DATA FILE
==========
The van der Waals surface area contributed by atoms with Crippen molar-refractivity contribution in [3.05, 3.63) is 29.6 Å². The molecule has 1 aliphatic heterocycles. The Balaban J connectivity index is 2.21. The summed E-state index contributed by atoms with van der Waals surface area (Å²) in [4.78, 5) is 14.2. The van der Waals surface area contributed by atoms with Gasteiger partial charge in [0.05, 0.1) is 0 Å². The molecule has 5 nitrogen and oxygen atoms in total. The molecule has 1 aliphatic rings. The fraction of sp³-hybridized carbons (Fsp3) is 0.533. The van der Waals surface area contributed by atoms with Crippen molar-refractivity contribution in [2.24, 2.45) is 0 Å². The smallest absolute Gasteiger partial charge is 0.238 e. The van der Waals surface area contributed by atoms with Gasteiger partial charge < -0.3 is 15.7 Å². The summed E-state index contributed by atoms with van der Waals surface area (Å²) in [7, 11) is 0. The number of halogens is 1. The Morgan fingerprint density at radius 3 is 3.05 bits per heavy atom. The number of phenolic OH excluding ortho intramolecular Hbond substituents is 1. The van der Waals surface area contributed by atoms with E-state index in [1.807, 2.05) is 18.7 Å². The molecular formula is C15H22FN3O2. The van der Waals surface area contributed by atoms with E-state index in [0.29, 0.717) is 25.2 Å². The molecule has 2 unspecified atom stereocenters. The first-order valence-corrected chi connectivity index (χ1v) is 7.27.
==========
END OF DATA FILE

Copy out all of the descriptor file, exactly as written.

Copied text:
The van der Waals surface area contributed by atoms with Crippen molar-refractivity contribution in [3.05, 3.63) is 29.6 Å². The molecule has 1 aliphatic heterocycles. The Balaban J connectivity index is 2.21. The summed E-state index contributed by atoms with van der Waals surface area (Å²) in [4.78, 5) is 14.2. The van der Waals surface area contributed by atoms with Gasteiger partial charge in [0.05, 0.1) is 0 Å². The molecule has 5 nitrogen and oxygen atoms in total. The molecule has 1 aliphatic rings. The fraction of sp³-hybridized carbons (Fsp3) is 0.533. The van der Waals surface area contributed by atoms with Crippen molar-refractivity contribution in [2.24, 2.45) is 0 Å². The smallest absolute Gasteiger partial charge is 0.238 e. The van der Waals surface area contributed by atoms with Gasteiger partial charge < -0.3 is 15.7 Å². The summed E-state index contributed by atoms with van der Waals surface area (Å²) in [7, 11) is 0. The number of halogens is 1. The Morgan fingerprint density at radius 3 is 3.05 bits per heavy atom. The number of phenolic OH excluding ortho intramolecular Hbond substituents is 1. The van der Waals surface area contributed by atoms with E-state index in [1.807, 2.05) is 18.7 Å². The molecular formula is C15H22FN3O2. The van der Waals surface area contributed by atoms with E-state index in [0.29, 0.717) is 25.2 Å². The molecule has 2 unspecified atom stereocenters. The first-order valence-corrected chi connectivity index (χ1v) is 7.27.